Phenothrin, a synthetic pyrethroid compound, is widely used to control agricultural and household insects, as well as to eliminate human louse infestation. Toxicity studies on the direct DNA-damaging effect of phenothrin are lacking. We therefore investigated whether phenothrin exposure can lead to increased DNA damage in vitro in human peripheral blood lymphocytes and in human hepatocytes. Genotoxicity was evaluated by means of the comet assay modified with formamidopyrimidine DNA-glycosylase post-treatment for the detection of oxidative base-damage in DNA. We also assessed the cytotoxic potential of this compound by use of combined fluorescence viability staining. Our results show that phenothrin induces statistically significant, dose-dependent DNA damage in the absence of marked cytotoxicity at concentrations higher than 20. μM and 50. μM in human blood peripheral lymphocytes and hepatocytes, respectively. Oxidative DNA damage could also be detected in the two cell types, although this did not reach statistical significance. These findings provide evidence of the DNA-damaging potential of phenothrin and call for additional studies to reveal the genotoxic properties of this pyrethroid. The observations also point at the importance of using caution when considering the use of phenothrin.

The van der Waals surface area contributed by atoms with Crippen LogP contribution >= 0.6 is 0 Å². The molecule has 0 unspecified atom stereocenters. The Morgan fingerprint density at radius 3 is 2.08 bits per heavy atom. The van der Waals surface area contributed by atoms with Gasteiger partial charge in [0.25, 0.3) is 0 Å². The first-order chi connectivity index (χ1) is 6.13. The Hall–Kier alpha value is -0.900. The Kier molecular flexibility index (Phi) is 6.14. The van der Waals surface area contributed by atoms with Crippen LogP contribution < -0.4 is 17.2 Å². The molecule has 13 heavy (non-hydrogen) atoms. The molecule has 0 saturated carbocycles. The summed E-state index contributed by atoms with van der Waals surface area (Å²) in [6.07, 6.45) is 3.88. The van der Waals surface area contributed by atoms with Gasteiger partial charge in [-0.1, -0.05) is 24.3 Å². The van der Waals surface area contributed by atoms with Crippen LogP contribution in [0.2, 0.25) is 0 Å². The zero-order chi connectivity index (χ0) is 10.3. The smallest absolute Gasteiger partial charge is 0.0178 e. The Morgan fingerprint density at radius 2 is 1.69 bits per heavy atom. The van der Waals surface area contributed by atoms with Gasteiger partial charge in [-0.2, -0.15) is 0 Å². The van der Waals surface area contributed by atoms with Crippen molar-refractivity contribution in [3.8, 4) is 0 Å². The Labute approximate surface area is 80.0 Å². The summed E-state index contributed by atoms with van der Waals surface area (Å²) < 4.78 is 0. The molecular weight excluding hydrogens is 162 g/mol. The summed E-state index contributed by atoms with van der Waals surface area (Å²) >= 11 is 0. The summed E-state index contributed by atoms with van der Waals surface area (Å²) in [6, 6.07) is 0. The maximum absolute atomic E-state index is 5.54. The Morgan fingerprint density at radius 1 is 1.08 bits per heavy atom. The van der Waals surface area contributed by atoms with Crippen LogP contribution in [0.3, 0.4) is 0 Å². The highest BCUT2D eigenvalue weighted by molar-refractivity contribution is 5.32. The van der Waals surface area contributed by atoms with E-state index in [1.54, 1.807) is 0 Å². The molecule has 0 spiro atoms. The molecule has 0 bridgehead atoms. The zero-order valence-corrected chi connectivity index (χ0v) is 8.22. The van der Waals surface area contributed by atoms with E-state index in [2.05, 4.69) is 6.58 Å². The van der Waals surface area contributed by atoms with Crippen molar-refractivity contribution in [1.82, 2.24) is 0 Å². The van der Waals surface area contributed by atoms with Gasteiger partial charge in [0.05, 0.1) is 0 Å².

|Number of pages||5|
|Journal||Mutation Research - Genetic Toxicology and Environmental Mutagenesis|
|Publication status||Published - Aug 2014|
- Comet assay
- DNA damage
ASJC Scopus subject areas
- Health, Toxicology and Mutagenesis